On Friday, the 31st of July, a spectacular second full moon of the month, and therefore a “blue moon,” soared into the eastern sky, gleaming so brightly you could read by it. I was in Virginia and it was the night before our grandson, Paul III, was married. There won’t be another blue moon until January 31, 2018. What a nice wedding present. Or at least, that’s my feeling. Others have different interpretations. Some police officers think full moons bring out the craziness in people. According to which research you read, that’s true; other studies say it isn’t.
In any case, one of our granddaughters’ husbands is a deputy sheriff in a Virginia county, and we had a long talk about the affects of a full moon on nutsy people. He thinks people do weird things on full moon nights. Other officers I’ve spoken with, including the Nacogdoches Texas Police Chief Jim Sevey, hold to the idea that it’s a myth. I guess folks are a little unbalanced most of the time, and their actions are equally distributed throughout the year.
Moons have various cultural names. The Rustler’s Moon, mentioned in the movie “Lonesome Dove,” meant it was bright enough to see your target cattle, but dim enough to conceal your nefarious activity from others and avoid the hangman’s noose.
The full moon September 27th will be a Harvest Moon, and not only will it be bright, but also the most brilliant and closest to the earth of the year; called a “super moon.” Harvest Moons rise in full glory shortly after sunset, and in the days when there were no lights on farm equipment, it gave enough light to continue reaping, not only “while the sun shines,” but also well into the night.
It’s also a lover’s moon. Remember the song by Nora Bayes and Jack Norworth (1903)?
Shine on, shine on harvest moon
Up in the sky,
I ain’t had no lovin’
Since January, February, June or July
…So shine on, shine on harvest moon
for me and my gal.
Don’t remember? You’re probably too young, and you romance your sweetheart by the glow of your smart phone while texting each other!!
The “Hunter’s Moon,” or “Blood Moon,” is the first full moon after the Harvest Moon, and will be October 27th this year. The name comes from the Native American belief that the deer are fattened and it’s time to harvest meat for the winter.
The ever popular “Looney Tunes” has it’s derivation from Luna (the moon), lunatic, crazy, etc., and fits Warner Brothers’ character Bugs Bunny perfectly. The stories are endless. There is a whole other set of full moon stories connected with witchcraft, werewolves, Dracula, owls, and other scary stories. Luna, the moon, has long been associated, rightly or wrongly, with insanity – as in lunatic or loony. Demon-possessed people are supposed to change to hairy, long-fanged, blood drinking fiends called werewolves when the moon is full. But that’s for another day.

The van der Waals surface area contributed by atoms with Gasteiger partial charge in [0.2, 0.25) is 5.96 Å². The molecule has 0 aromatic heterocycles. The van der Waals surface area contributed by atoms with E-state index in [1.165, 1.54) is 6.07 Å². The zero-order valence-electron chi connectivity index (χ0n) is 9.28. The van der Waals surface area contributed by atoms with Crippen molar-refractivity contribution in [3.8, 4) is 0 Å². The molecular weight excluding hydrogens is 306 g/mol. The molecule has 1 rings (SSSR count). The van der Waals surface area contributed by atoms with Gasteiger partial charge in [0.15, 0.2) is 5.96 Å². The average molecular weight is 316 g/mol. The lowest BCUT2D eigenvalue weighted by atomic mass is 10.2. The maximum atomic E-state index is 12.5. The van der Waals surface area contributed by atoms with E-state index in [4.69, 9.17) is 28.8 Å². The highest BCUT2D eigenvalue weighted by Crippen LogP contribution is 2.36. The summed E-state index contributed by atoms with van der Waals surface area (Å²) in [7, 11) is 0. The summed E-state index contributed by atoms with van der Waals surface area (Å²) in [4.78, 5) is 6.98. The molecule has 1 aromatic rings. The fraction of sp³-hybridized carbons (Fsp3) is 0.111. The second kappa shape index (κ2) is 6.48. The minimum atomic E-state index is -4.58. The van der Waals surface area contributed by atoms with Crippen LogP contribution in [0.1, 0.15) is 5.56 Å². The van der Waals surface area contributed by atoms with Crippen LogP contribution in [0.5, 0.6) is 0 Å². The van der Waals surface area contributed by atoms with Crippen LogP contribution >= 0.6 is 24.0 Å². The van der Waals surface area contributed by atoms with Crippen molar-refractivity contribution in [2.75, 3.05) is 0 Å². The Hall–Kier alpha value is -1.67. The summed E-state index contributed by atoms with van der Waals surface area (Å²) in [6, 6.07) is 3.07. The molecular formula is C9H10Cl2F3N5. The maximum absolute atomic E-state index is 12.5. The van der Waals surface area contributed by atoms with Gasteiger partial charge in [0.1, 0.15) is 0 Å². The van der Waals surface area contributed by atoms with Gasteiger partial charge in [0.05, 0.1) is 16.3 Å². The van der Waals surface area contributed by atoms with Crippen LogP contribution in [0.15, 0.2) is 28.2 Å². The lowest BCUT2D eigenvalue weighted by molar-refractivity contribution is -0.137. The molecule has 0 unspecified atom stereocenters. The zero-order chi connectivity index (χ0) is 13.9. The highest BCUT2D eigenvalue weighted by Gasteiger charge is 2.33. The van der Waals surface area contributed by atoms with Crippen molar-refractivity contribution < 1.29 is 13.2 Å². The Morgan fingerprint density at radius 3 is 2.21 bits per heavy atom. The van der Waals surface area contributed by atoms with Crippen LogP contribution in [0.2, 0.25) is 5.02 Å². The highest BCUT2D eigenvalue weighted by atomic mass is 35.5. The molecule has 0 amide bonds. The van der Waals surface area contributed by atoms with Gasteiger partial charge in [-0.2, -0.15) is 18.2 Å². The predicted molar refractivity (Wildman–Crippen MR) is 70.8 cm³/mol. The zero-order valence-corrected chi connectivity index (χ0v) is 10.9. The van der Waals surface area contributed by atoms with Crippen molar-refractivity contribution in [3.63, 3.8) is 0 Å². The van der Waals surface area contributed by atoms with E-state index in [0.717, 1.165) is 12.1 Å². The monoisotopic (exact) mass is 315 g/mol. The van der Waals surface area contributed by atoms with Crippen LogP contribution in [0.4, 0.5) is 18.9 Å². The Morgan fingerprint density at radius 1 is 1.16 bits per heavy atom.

In my case, full moons don’t make me get spooky and weird, or at least I don’t think so. You’d have to ask my wife. But I don’t think she’s ever caught me in the backyard howling at that glowing orb. Our local coyotes do, but so far I have controlled the urge. Instead, I find our brightly illuminated satellite a source of peace and tranquility. Unchanging, for all intents and purposes, it provides a sense of stability that’s been there ever since I can remember. Throw in a small campfire, the fragrance of wood smoke, and the combination is better than Valium for stress management.
So take a break. You deserve it. Put on some mosquito repellent and go soak up some moon rays. They may change your whole attitude. It’s sad that poorly planned city lights and farm lights have detracted so much from the pleasure of the night. Get away from the glare and head into the country, and experience one of the most pleasant parts of our fields and forests, the night and the moon. It’s a lot less expensive than a counseling session or prescription drugs, and may do you just as much or more good.
Dr. Risk is a professor emeritus in the College of Forestry and Agriculture at Stephen F. Austin State University in Nacogdoches, Texas. Content © Paul H. Risk, Ph.D. All rights reserved, except where otherwise noted. Click firstname.lastname@example.org to send questions, comments, or request permission for use.